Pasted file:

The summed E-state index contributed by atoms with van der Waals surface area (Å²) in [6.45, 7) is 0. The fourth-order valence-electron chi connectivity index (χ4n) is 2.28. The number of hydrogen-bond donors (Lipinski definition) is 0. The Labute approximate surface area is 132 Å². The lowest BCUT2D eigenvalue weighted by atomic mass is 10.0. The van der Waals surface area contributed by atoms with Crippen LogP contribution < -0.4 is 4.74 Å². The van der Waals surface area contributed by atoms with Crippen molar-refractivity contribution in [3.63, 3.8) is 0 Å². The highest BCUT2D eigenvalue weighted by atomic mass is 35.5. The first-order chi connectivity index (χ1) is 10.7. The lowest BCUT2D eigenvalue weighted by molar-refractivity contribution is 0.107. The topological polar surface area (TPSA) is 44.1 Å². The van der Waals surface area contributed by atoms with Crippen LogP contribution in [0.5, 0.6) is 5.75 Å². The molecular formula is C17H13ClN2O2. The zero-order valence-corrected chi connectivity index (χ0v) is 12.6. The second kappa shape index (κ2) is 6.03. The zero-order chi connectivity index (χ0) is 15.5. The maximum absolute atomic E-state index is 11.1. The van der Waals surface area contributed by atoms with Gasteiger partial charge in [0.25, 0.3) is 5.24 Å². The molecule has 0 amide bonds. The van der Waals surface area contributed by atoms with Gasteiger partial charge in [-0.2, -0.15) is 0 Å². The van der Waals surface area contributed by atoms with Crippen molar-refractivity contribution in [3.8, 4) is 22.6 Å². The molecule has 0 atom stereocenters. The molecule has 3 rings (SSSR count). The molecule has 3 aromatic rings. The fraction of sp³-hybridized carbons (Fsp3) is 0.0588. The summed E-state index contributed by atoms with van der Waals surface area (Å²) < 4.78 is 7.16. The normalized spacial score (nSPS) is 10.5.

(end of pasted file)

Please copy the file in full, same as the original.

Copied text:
The summed E-state index contributed by atoms with van der Waals surface area (Å²) in [6.45, 7) is 0. The fourth-order valence-electron chi connectivity index (χ4n) is 2.28. The number of hydrogen-bond donors (Lipinski definition) is 0. The Labute approximate surface area is 132 Å². The lowest BCUT2D eigenvalue weighted by atomic mass is 10.0. The van der Waals surface area contributed by atoms with Crippen LogP contribution < -0.4 is 4.74 Å². The van der Waals surface area contributed by atoms with Crippen molar-refractivity contribution in [3.63, 3.8) is 0 Å². The highest BCUT2D eigenvalue weighted by atomic mass is 35.5. The first-order chi connectivity index (χ1) is 10.7. The lowest BCUT2D eigenvalue weighted by molar-refractivity contribution is 0.107. The topological polar surface area (TPSA) is 44.1 Å². The van der Waals surface area contributed by atoms with Crippen LogP contribution in [0.5, 0.6) is 5.75 Å². The molecular formula is C17H13ClN2O2. The zero-order valence-corrected chi connectivity index (χ0v) is 12.6. The second kappa shape index (κ2) is 6.03. The zero-order chi connectivity index (χ0) is 15.5. The maximum absolute atomic E-state index is 11.1. The van der Waals surface area contributed by atoms with Gasteiger partial charge in [0.25, 0.3) is 5.24 Å². The molecule has 0 amide bonds. The van der Waals surface area contributed by atoms with Gasteiger partial charge in [-0.2, -0.15) is 0 Å². The van der Waals surface area contributed by atoms with Crippen molar-refractivity contribution in [3.8, 4) is 22.6 Å². The molecule has 0 atom stereocenters. The molecule has 3 rings (SSSR count). The molecule has 3 aromatic rings. The fraction of sp³-hybridized carbons (Fsp3) is 0.0588. The summed E-state index contributed by atoms with van der Waals surface area (Å²) < 4.78 is 7.16. The normalized spacial score (nSPS) is 10.5.